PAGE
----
Many advances of deep learning techniques originate from the efforts of addressing the image classification task on large-scale datasets. However, the construction of such clean datasets is costly and time-consuming since the Internet is overwhelmed by noisy images with inadequate and inaccurate tags. In this paper, we propose a Ubiquitous Reweighting Network (URNet) that learns an image classification model from large-scale noisy data. By observing the web data, we find that there are five key challenges, \ie, imbalanced class sizes, high intra-classes diversity and inter-class similarity, imprecise instances, insufficient representative instances, and ambiguous class labels. To alleviate these challenges, we assume that every training instance has the potential to contribute positively by alleviating the data bias and noise via reweighting the influence of each instance according to different class sizes, large instance clusters, its confidence, small instance bags and the labels. In this manner, the influence of bias and noise in the web data can be gradually alleviated, leading to the steadily improving performance of URNet. Experimental results in the WebVision 2018 challenge with 16 million noisy training images from 5000 classes show that our approach outperforms state-of-the-art models and ranks the first place in the image classification task.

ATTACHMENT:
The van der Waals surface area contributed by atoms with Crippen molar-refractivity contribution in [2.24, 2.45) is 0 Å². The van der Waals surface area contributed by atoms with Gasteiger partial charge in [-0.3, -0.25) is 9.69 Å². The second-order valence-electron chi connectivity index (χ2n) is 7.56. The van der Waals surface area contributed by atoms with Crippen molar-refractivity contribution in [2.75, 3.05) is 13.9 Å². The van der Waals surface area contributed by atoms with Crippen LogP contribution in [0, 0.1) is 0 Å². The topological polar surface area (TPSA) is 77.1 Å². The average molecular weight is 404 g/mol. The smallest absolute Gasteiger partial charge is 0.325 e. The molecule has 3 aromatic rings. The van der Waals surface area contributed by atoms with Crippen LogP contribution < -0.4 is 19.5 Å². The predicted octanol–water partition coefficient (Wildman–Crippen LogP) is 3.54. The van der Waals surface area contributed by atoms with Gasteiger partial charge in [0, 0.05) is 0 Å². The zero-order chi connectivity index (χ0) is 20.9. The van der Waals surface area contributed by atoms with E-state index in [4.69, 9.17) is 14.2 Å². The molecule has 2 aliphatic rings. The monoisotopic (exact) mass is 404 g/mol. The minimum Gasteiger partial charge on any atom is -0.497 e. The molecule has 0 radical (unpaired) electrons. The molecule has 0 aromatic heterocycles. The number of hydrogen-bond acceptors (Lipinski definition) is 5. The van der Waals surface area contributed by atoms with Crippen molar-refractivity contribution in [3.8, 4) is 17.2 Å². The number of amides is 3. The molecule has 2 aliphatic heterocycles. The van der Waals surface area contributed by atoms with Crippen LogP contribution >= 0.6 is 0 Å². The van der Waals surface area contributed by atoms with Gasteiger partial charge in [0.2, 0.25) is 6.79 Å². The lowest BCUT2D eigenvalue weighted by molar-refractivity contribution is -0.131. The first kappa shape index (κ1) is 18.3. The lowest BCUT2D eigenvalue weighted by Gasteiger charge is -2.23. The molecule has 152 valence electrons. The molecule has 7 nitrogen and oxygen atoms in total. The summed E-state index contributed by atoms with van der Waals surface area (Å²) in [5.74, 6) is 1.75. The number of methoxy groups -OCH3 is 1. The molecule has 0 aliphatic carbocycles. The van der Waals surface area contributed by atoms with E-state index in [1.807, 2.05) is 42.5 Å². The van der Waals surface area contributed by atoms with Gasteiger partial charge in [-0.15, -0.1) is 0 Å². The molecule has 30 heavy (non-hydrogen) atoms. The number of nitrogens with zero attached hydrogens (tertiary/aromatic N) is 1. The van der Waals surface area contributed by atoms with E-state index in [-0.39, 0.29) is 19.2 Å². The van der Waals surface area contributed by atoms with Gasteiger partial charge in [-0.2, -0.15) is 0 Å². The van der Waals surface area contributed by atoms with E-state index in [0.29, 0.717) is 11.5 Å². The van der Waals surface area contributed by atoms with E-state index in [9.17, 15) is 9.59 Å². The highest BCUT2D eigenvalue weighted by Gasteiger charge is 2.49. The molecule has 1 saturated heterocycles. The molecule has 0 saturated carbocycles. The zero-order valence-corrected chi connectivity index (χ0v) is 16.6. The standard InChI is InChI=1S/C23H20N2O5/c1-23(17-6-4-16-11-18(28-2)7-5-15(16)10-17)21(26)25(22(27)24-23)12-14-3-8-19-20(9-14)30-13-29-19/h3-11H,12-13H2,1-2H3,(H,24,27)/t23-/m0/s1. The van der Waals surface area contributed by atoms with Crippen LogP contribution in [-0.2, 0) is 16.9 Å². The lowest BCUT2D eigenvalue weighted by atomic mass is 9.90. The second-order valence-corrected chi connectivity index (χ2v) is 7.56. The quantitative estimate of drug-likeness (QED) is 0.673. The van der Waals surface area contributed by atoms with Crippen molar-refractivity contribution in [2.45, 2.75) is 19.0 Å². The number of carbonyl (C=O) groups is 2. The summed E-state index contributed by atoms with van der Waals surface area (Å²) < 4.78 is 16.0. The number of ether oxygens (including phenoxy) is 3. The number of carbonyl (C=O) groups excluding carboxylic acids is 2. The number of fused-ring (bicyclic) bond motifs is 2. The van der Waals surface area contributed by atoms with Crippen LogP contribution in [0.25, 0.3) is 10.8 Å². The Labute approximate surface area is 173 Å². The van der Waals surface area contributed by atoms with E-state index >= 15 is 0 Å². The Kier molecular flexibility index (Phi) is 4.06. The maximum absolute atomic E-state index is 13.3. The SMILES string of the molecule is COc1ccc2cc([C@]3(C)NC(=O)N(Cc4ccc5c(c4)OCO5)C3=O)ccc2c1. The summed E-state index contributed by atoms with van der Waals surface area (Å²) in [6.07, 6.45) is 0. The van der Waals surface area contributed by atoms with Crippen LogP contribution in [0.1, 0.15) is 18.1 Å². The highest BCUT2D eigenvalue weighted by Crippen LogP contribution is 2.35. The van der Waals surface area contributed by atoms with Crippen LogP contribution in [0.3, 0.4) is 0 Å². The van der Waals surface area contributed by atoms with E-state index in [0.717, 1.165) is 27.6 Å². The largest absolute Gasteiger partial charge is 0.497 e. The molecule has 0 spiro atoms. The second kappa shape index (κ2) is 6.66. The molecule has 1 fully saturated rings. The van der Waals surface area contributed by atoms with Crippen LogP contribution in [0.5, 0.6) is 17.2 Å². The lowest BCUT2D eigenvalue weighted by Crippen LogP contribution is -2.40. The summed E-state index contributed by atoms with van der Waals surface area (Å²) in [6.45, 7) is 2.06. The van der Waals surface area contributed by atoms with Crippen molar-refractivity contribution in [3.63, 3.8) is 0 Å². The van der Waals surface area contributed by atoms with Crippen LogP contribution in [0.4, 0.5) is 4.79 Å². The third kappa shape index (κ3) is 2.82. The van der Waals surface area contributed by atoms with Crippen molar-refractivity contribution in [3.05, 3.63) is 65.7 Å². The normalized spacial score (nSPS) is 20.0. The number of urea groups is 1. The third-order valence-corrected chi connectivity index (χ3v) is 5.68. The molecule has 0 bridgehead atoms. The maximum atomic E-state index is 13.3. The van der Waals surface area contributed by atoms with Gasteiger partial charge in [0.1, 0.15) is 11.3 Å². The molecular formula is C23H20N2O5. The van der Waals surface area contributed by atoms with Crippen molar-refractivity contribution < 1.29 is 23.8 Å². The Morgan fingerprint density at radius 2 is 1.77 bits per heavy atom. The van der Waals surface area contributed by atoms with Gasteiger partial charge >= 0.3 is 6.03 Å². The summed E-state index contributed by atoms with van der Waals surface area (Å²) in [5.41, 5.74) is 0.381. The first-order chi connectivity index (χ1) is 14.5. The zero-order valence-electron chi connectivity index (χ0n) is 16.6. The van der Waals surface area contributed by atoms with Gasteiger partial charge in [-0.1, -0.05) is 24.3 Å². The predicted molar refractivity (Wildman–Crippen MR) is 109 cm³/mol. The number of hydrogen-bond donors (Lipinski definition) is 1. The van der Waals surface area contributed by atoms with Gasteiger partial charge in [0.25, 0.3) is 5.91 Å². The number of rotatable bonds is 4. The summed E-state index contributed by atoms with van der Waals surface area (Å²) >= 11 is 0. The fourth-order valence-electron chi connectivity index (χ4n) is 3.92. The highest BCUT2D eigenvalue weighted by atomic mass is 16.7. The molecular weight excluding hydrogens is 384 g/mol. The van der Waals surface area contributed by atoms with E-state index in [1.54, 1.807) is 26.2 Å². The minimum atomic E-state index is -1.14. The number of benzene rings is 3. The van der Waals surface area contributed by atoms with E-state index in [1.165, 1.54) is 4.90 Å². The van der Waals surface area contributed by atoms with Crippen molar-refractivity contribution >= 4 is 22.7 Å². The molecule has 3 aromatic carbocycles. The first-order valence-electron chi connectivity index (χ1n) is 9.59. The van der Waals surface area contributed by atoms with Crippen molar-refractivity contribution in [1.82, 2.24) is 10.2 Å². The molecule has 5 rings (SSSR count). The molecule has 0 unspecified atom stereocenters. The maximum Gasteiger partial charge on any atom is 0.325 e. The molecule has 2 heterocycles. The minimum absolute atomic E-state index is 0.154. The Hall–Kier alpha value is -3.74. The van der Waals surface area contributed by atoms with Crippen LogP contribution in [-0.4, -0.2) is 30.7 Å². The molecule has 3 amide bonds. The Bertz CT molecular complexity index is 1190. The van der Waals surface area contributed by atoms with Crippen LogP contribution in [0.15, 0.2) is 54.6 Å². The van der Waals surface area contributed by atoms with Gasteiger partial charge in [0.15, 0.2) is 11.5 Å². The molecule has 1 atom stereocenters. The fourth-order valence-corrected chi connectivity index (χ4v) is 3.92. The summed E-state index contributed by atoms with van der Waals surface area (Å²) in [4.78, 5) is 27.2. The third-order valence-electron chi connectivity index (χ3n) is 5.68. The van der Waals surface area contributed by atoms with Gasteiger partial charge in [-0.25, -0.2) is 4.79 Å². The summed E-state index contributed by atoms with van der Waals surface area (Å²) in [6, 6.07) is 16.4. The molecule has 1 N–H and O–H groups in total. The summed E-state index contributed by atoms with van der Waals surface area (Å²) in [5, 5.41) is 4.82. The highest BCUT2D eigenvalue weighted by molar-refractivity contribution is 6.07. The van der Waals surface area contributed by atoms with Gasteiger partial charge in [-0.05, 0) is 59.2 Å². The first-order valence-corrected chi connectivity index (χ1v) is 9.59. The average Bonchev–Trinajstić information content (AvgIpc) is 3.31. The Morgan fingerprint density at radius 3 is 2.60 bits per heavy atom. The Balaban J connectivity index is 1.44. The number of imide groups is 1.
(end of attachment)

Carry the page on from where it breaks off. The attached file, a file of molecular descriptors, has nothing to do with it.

Humans are arguably innately prepared to possess the ability to comprehend others' emotional expressions from subtle body movements. A number of robotic applications become possible if robots or computers can be empowered with this capability. Recognizing human bodily expression automatically in unconstrained situations, however, is daunting due to the lack of a full understanding about relationship between body movements and emotional expressions. The current research, as a multidisciplinary effort among computer and information sciences, psychology, and statistics, proposes a scalable and reliable crowdsourcing approach for collecting in-the-wild perceived emotion data for computers to learn to recognize body languages of humans. To do this, a large and growing annotated dataset with 9,876 body movements video clips and 13,239 human characters, named BoLD (Body Language Dataset), has been created. Comprehensive statistical analysis revealed many interesting insights from the dataset. A system to model the emotional expressions based on bodily movements, named ARBEE (Automated Recognition of Bodily Expression of Emotion), has also been developed and evaluated. Our feature analysis shows the effectiveness of Laban Movement Analysis (LMA) features in characterizing arousal. Our experiments using a deep model further demonstrate computability of bodily expression. The dataset and findings presented in this work will likely serve as a launchpad for multiple future discoveries in body language understanding that will make future robots more useful as they interact and collaborate with humans.